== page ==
How Canada’s Election May Affect Canadian Immigration

CIC News
Published: April 29, 2011

On May 2, 2011 Canadian citizens will be casting their vote in an election to either re-elect the governing Conservatives, or to elect a new party and Prime Minister. The outcome of this election may have important implications for Canadian immigration. Canada has five major parties running for election. While many parties agree on certain issues, such as the need to improve the efficiency of the immigration system, they each have their own views on what changes need to be made to Canada's immigration system. The following are some promises made by each party during the election campaign:ConservativesIf re-elected, the Conservatives have promised to:

  • Get tougher on human smuggling;
  • Streamline the process for deporting foreign criminals;
  • Impose a two year conditional Canadian permanent resident status for applicants who are sponsored by a spouse or common-law partner and who have been in that relationship for less than two years; and
  • Have foreign credentials recognized in Canada faster and more easily.

Liberals
If elected, the Liberals have promised to:

  • Reduce wait times for immigration applications and increase efficiency of the current Canadian immigration system;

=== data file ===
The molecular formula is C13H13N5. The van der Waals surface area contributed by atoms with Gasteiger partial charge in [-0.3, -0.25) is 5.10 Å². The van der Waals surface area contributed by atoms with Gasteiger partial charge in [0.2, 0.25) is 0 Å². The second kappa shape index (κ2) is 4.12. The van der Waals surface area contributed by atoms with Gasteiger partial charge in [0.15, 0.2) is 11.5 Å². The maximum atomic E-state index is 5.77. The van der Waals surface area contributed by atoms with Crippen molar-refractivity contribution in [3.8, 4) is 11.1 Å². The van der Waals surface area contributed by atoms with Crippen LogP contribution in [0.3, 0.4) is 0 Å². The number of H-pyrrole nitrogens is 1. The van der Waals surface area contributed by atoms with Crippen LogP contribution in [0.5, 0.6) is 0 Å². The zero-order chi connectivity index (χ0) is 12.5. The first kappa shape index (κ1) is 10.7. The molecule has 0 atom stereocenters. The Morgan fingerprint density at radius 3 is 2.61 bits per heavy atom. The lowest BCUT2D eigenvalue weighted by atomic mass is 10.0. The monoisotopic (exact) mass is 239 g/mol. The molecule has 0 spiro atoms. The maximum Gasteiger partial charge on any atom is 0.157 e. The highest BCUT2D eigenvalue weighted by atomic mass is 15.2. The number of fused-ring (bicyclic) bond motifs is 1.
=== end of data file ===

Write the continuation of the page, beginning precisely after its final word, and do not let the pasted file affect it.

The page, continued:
• Increase the number of visas that are issued in the Family Class Category;
  • Increase federal funding for language training programs in Canada for those wanting to improve their English or French proficiency; and
  • Improve the system of recognizing foreign credentials in Canada.

NDP
If elected, the New Democratic Party has promised to:

  • Improve immigration wait times and fast-track family reunification;
  • Reduce the backlog of applications at the visa offices;
  • Develop better procedures and appeals for those applying for visitor visas;
  • Accelerate the recognition of foreign credentials in Canada;
  • Reinstate federal funding for immigrant settlement agencies, especially those cut in Ontario;
  • Implement the "Once in a Lifetime Act" which would allow Canadians a one-time opportunity to sponsor a relative who is not a member of the family class to come to Canada; and
  • Ensure tough laws against crooked consultants are enforced.

Green Party
If elected, the Green Party promises to:

  • Allocate greater funding for language training programs in English and French in Canada;
  • Establish a program for people living in Canada without official status that will lead to full landed immigrant status;
  • Improve the integration of newcomers into Canadian society;
  • Toughen and enforce regulations governing the practice of immigration consultants; and
  • Amend the Anti-Terrorism Act and the Public Safety Act so that formal charges can be brought against all those detained.

Bloc Québécois
Throughout the election campaign, the Bloc Québécois have been fairly quiet on issues regarding immigration. They recently released a document which proposes several changes to their own immigration programs within the province of Quebec (full story can be found here); however they have not discussed changes they would make to federal immigration policies.The 2011 election is important to potential immigrants and Canadians alike as a new government can mean changes to current immigration policies, but whether all of these promises will actually be kept remains to be seen.Learn more about Canada's political system here.

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